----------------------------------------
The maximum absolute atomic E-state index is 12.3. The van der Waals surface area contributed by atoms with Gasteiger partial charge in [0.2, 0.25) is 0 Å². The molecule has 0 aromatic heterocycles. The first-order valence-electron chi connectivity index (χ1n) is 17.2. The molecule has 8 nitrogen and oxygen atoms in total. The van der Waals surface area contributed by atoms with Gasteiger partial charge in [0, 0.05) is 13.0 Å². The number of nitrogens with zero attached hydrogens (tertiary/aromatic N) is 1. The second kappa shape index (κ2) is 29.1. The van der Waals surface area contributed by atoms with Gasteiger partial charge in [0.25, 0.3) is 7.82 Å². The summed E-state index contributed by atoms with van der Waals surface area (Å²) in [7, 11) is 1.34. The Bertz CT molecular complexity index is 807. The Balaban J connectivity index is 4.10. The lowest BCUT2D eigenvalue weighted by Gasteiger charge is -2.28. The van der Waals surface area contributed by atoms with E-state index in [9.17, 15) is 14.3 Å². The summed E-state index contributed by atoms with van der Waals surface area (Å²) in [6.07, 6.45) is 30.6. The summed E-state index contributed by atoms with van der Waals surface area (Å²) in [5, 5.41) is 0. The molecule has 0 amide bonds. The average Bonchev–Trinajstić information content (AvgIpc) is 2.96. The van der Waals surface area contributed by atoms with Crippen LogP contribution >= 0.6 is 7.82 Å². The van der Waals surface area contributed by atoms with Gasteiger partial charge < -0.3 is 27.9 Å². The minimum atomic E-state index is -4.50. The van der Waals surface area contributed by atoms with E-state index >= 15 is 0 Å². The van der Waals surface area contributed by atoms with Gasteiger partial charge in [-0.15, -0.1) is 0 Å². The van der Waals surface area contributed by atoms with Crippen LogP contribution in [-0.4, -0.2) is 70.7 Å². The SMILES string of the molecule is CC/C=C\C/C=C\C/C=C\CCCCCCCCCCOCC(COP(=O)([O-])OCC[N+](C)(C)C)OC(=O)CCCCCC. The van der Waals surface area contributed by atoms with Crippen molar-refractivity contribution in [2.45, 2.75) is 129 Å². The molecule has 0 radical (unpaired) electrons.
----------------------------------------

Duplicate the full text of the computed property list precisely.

The maximum absolute atomic E-state index is 12.3. The van der Waals surface area contributed by atoms with Gasteiger partial charge in [0.2, 0.25) is 0 Å². The molecule has 0 aromatic heterocycles. The first-order valence-electron chi connectivity index (χ1n) is 17.2. The molecule has 8 nitrogen and oxygen atoms in total. The van der Waals surface area contributed by atoms with Gasteiger partial charge in [0, 0.05) is 13.0 Å². The number of nitrogens with zero attached hydrogens (tertiary/aromatic N) is 1. The second kappa shape index (κ2) is 29.1. The van der Waals surface area contributed by atoms with Gasteiger partial charge in [0.25, 0.3) is 7.82 Å². The summed E-state index contributed by atoms with van der Waals surface area (Å²) in [7, 11) is 1.34. The Bertz CT molecular complexity index is 807. The Balaban J connectivity index is 4.10. The lowest BCUT2D eigenvalue weighted by Gasteiger charge is -2.28. The van der Waals surface area contributed by atoms with E-state index in [9.17, 15) is 14.3 Å². The summed E-state index contributed by atoms with van der Waals surface area (Å²) in [6.07, 6.45) is 30.6. The summed E-state index contributed by atoms with van der Waals surface area (Å²) in [5, 5.41) is 0. The molecule has 0 amide bonds. The average Bonchev–Trinajstić information content (AvgIpc) is 2.96. The van der Waals surface area contributed by atoms with Crippen LogP contribution >= 0.6 is 7.82 Å². The van der Waals surface area contributed by atoms with Gasteiger partial charge < -0.3 is 27.9 Å². The minimum atomic E-state index is -4.50. The van der Waals surface area contributed by atoms with E-state index >= 15 is 0 Å². The van der Waals surface area contributed by atoms with Gasteiger partial charge in [-0.15, -0.1) is 0 Å². The van der Waals surface area contributed by atoms with Crippen LogP contribution in [-0.4, -0.2) is 70.7 Å². The SMILES string of the molecule is CC/C=C\C/C=C\C/C=C\CCCCCCCCCCOCC(COP(=O)([O-])OCC[N+](C)(C)C)OC(=O)CCCCCC. The van der Waals surface area contributed by atoms with Crippen molar-refractivity contribution in [2.45, 2.75) is 129 Å². The molecule has 0 radical (unpaired) electrons.